How an ‘unbelievable’ ‘superior’ patient treated at the Mayo Clinic in Florida helped save a man’s life
An incredible story of how a highly effective medicine saved a life.
Read moreHere’s the story of Dr. John Fauci, the Florida physician who saved the life of a patient with a rare type of cancer.
Fauci started at the Florida hospital after a colleague died from the disease, and was then brought on board to help manage the patient.
“I got this guy who had had multiple brain surgeries and had brain cancer, and he was in remission, but he was still having trouble getting his hair,” Faucs doctor, Dr. Richard Smith, told the Miami Herald in 2012.
“And so I said, ‘John, this is something you’re gonna really love.
Why don’t you go and get this patient and see if we can really do something about it?’
And he said, `I don’t think I can.'”
When the patient arrived at the hospital, Faucis team was preparing for the worst.
“It’s a terrible situation,” Fausi said in an interview with the Miami-Dade Health & Hospital Authority.
“It’s like being in a movie and seeing a scene from the beginning where you’re just waiting to get started and it never comes.
You’re just like, ‘Oh my God, what am I gonna do?
I’m just going to stay there.
It’s not going to get better.'”
Faucises team treated the patient for an infection in his liver.
But when he arrived at a waiting room, he was diagnosed with Stage IV colon cancer.
“We had to do the surgery and the procedure,” Faucis said in the interview.
“We had surgery, a biopsy, and then we had a colonoscopy.
The colonoscopies were the most important part.
They looked for any cancer in the colon.””
When you have an infection that has spread and you have to do a colonic incision, you’ve got a lot of bacteria,” he said.
“So when the colonoscops were done, it took us three days to go in and get everything down, and we had to get a colonoscope out.
We got all the colon, and it was just so much better than anything we’d seen.”
After he recovered, Fausis and his team treated another patient with Stage II colon cancer, who had already died.
“Then we had another patient who had cancer, so we had this little boy,” Fafci said.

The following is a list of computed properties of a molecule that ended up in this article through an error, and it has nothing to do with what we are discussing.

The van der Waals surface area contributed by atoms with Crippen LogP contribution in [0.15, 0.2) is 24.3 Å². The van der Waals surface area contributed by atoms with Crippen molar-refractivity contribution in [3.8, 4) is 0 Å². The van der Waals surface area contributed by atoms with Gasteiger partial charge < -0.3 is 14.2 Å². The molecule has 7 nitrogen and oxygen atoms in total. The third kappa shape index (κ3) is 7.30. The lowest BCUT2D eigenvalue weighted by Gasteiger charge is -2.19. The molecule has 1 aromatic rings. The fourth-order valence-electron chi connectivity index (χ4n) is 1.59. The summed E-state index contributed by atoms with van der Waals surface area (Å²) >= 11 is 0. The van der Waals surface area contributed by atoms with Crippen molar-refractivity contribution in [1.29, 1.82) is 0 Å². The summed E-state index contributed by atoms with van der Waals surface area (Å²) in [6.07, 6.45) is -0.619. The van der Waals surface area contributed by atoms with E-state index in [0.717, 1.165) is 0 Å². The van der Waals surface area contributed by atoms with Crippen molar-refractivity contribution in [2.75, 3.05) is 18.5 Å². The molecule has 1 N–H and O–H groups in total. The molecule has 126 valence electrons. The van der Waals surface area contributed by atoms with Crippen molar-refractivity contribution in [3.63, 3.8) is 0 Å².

“And he had Stage IV cancer, too,” Fucicis said.
Fausi’s team found that he had a highly aggressive form of the tumor, which they knew they needed to treat, but they were unable to do so with conventional treatments.
“They had to make a choice between a procedure that they could not do, which would have cost more, and they would have lost the patient, and having surgery, and the surgery was the only way that we could get that done,” Faulci said in a video released by Mayo Clinic.
“They chose surgery.”
The patient was given an experimental chemotherapy regimen, but his condition worsened.
“That’s when we realized we had something very different that could be used to help him,” Faunci said, adding that it could also be used as a treatment for other cancers.
“When you’re treating an extremely aggressive form, you can see how it works and how it helps to keep a patient alive.
It can be a lifesaver.”
When the disease progressed to Stage IV, the team decided to switch to chemotherapy and then radiation therapy.
“So we got the first two rounds of chemotherapy and got him off of it,” Faffi said.
After six months, Fucs team found a way to make the cancer shrink, and after six months the patient died.
Fucci’s team has not yet been compensated for his work, but in a letter to the hospital and the patient’s family, he wrote, “It was a wonderful experience and I’m grateful for what I did.”
“You will always be remembered as the first to tell me that there is nothing more amazing than the love and compassion of your patients and the dedication of your staff,” Fufci said during the video.
“I thank you for being there.”
“If you have cancer, you are loved and you will always have a friend and a place to be,” Fuccci said at the end of the video, his voice rising.
“If you don’t have cancer and you want to help other people, then go for it.”